Philly NOW president: transfers not enough; fire ‘porngate’ prosecutors

     Philadelphia District Attorney Seth Williams accompanied by investigators Marc Costanzo, (left), and Frank Fina, after a news conference Monday, Jan. 27, 2014, in Philadelphia. (Matt Rourke/AP Photo)

    Philadelphia District Attorney Seth Williams accompanied by investigators Marc Costanzo, (left), and Frank Fina, after a news conference Monday, Jan. 27, 2014, in Philadelphia. (Matt Rourke/AP Photo)

    In a move that seems destined to satisfy no one, Philadelphia District Attorney Seth Williams has transferred three senior prosecutors tainted by the “porngate” email scandal to non-supervisory jobs within his office, at full pay.

    Frank Fina, Marc Costanzo, and Patrick Blessington will have new jobs beginning Monday. Fina goes the civil litigation unit. Costanzo will be in the appeals unit. And Blessington will work in the post-conviction relief act unit.

    Nina Ahmad, president of the Philadelphia chapter of the National Organization of Women thinks they should be on the street.

    “People are really outraged by this,” Ahmad said in a phone interview, “and we need to really put this thing to rest.”

    She called for the firing of the three men, a move also endorsed by City Council in a non-binding resolution that passed Thursday.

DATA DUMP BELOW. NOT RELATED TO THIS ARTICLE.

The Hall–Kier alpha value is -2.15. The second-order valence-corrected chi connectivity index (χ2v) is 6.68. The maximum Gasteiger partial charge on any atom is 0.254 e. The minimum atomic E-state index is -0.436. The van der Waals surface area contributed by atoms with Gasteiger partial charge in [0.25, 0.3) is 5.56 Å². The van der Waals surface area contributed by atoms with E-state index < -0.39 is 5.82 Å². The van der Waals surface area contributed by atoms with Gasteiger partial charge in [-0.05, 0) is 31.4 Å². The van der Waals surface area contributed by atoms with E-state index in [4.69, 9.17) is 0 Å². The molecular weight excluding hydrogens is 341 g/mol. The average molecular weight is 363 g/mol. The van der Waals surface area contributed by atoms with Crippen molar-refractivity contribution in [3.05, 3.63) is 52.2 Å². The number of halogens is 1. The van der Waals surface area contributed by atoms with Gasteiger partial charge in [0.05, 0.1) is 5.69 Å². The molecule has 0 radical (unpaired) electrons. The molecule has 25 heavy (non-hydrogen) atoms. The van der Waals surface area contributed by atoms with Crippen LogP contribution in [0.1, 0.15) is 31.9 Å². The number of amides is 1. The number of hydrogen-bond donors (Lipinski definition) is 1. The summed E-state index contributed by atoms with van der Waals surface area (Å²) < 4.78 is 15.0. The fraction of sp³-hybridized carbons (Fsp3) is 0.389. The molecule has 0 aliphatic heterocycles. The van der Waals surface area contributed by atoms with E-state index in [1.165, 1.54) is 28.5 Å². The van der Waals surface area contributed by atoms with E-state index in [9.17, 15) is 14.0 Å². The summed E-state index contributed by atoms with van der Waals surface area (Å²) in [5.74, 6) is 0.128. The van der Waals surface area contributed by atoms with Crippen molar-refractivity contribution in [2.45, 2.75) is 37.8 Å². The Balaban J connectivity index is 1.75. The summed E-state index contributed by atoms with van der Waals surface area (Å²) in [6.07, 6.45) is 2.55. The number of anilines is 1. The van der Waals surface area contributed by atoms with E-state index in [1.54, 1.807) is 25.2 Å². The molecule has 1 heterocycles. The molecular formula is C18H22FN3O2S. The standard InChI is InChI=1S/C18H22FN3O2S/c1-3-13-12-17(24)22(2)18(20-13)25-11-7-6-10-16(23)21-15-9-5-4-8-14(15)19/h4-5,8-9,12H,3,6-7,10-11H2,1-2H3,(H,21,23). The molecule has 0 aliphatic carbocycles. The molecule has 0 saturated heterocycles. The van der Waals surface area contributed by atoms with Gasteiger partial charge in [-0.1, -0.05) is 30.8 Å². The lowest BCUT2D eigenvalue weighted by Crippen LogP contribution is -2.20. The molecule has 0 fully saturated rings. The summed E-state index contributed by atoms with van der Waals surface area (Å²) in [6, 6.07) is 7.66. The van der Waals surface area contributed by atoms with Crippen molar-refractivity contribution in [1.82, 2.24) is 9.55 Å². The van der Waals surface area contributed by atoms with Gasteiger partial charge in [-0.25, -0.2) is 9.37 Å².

Williams made the three men take a day of sensitivity training after it was revealed that they’d been involved with offensive emails while they were prosecutors years before in the state attorney general’s office.

    Calls for their departure have gradually escalated and accelerated this week when the Philadelphia Daily News published stories with new tales of alleged gender and racial bias.

    To explain Williams’ response, the DA’s office put reporters in touch with Kathleen Martin, the office’s new chief of staff, general counsel, and integrity officer.

    Asked why the men were transferred, she said, “The purpose was to put any issues behind us in the office, and take them [the three prosecutors] out of any supervisory role and any appearance of prosecutorial authority, so we can get the citizens of Philadelphia, and keep their faith in us, that we’re still prosecuting crime on a daily basis to keep our city safe. We just want to put this behind us and keep moving forward to do the right thing.”

    Asked why there was a need to restore confidence in the office, she said, “We’re not admitting that there’s any lack of confidence, but we just want to move forward so that citizens know that they do have faith, trust and confidence in us.”

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